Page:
Why Haven’t They Called?

by Susan Mullin

When you’ve aced the interview but haven’t received a response, patience and persistence are key

phone Why haven't they called

It’s happened to even the most seasoned of D.C.’s marketing and communications job seekers. Why haven’t they called?

You have a great interview for a marketing job you’re really interested in. You had lively rapport with the hiring manager and your experience is strong. Also, you know your past colleagues will give glowing reviews.

But then…crickets.

Why haven’t you heard from the hiring company?

As one of the leading marketing search and staffing firms in DC, we understand how frustrating this can be. (Believe us, we want to see you get hired, too!) But sometimes there’s more going on behind the scenes than meets the eye.

As recruiters, we will keep you informed as much as we can. But sometimes even we don’t fully know what’s going on behind the scenes.

Here are some common reasons, though, that the hiring company may not be getting back to you right away:

There are more people to interview, including internal candidates.

Companies are often required to interview and consider internal candidates first. Sometimes an internal candidate surfaces toward the end of the interview process and must be given priority consideration.

The position hasn’t yet been approved.

If it’s a new position, the company may still be determining the details—Is the role still in the budget? Is upper management dragging its feet on approving the position? Are politics playing a role in its approval?

Coordinating among the internal team is taking time.

If multiple people are involved in the interview process, it takes time to collect feedback from all key decision makers.

Interviews are being coordinated with people from out of town.

Particularly for higher-level positions or those requiring a specialized skill set, some candidates may be coming from out of town. Likewise, some of the company’s key decision makers may be traveling. They may come from other offices to sit in on the interview, or travel regularly and have limited availability. Coordinating schedules and travel logistics takes time.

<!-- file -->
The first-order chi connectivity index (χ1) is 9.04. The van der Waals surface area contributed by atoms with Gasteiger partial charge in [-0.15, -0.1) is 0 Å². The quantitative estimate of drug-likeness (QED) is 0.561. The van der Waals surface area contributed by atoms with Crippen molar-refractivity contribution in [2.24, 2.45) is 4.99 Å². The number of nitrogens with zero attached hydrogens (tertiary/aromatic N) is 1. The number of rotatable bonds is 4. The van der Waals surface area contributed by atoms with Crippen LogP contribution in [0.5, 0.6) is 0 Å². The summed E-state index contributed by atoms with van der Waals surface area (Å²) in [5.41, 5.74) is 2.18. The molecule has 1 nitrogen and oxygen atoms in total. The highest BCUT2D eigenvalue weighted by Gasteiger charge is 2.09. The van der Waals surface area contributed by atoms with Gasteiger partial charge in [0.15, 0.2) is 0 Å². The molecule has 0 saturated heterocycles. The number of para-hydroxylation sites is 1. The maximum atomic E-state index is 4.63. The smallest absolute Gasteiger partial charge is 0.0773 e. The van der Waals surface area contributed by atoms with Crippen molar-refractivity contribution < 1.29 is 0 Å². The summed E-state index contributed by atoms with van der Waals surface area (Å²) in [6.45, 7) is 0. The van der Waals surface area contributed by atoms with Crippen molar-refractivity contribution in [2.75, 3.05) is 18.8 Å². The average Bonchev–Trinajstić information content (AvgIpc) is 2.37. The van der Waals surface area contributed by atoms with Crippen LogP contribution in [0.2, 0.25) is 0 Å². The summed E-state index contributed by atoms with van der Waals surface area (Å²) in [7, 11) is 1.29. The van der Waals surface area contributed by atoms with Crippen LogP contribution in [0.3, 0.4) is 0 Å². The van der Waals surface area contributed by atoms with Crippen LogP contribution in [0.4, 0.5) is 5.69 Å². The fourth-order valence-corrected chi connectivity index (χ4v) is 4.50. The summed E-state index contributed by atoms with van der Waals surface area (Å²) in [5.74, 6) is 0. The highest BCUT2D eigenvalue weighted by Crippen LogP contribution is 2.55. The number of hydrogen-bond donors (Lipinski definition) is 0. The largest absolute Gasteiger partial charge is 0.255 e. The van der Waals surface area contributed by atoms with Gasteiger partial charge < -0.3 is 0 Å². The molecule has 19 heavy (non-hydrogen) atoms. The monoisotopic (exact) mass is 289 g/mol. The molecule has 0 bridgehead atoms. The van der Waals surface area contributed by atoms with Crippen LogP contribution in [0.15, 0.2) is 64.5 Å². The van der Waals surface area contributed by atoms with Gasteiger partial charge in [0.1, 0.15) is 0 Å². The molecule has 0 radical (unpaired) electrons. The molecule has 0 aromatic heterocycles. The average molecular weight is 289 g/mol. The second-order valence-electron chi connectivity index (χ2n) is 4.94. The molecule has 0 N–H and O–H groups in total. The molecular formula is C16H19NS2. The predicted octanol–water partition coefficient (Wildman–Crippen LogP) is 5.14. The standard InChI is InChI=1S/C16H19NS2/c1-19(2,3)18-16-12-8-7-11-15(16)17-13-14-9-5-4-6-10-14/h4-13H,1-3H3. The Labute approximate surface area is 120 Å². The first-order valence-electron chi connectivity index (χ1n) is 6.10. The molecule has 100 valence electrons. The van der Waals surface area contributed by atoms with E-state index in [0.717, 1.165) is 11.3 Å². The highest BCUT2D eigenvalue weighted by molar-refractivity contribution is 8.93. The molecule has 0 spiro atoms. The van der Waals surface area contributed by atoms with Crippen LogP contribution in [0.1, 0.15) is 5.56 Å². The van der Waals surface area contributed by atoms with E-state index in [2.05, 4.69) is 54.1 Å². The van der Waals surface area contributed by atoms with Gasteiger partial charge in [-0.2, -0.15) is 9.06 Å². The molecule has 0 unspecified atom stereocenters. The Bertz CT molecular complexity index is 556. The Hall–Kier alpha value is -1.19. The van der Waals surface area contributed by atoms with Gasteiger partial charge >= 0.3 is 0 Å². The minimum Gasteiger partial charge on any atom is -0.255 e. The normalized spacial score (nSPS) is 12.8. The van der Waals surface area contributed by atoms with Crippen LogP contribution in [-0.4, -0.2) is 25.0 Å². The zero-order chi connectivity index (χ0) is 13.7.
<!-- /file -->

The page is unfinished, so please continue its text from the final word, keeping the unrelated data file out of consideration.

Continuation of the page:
The position is on hold or the scope has changed.

Sometimes a senior leader decides to put the position on hold or change it entirely. This could be either because of budget constraints or a shift in priorities.

It is a difficult—or prominent—position to fill and they want to compare candidates before making a decision.

This is particularly true when the stakes are high.

Likewise, it’s also possible that the company has only one or two candidates and wants additional ones to consider.

They may not want to hire the “first” good candidate they meet, even if the person is a good fit.

The company is in the middle of a big event or initiative that is taking everyone’s time and focus.

In this case, the interview or decision to hire is often put on hold until the priority project has concluded.

Still wondering why haven’t they called? If it’s been a few weeks, and you haven’t heard anything, feel free to send a short note to the hiring manager. Politely ask if they need anything else from you–and reiterate your interest in the job. If you don’t hear anything at that point, you’ll need to wait it out until they get back with you.

So the next time you’re waiting, waiting and still waiting for a response, don’t worry. It may have nothing at all to do with you, your brilliance or your ability to do a good job—and it may have everything to do with your willingness to be patient and persistent.

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Posted in , Job Search Tips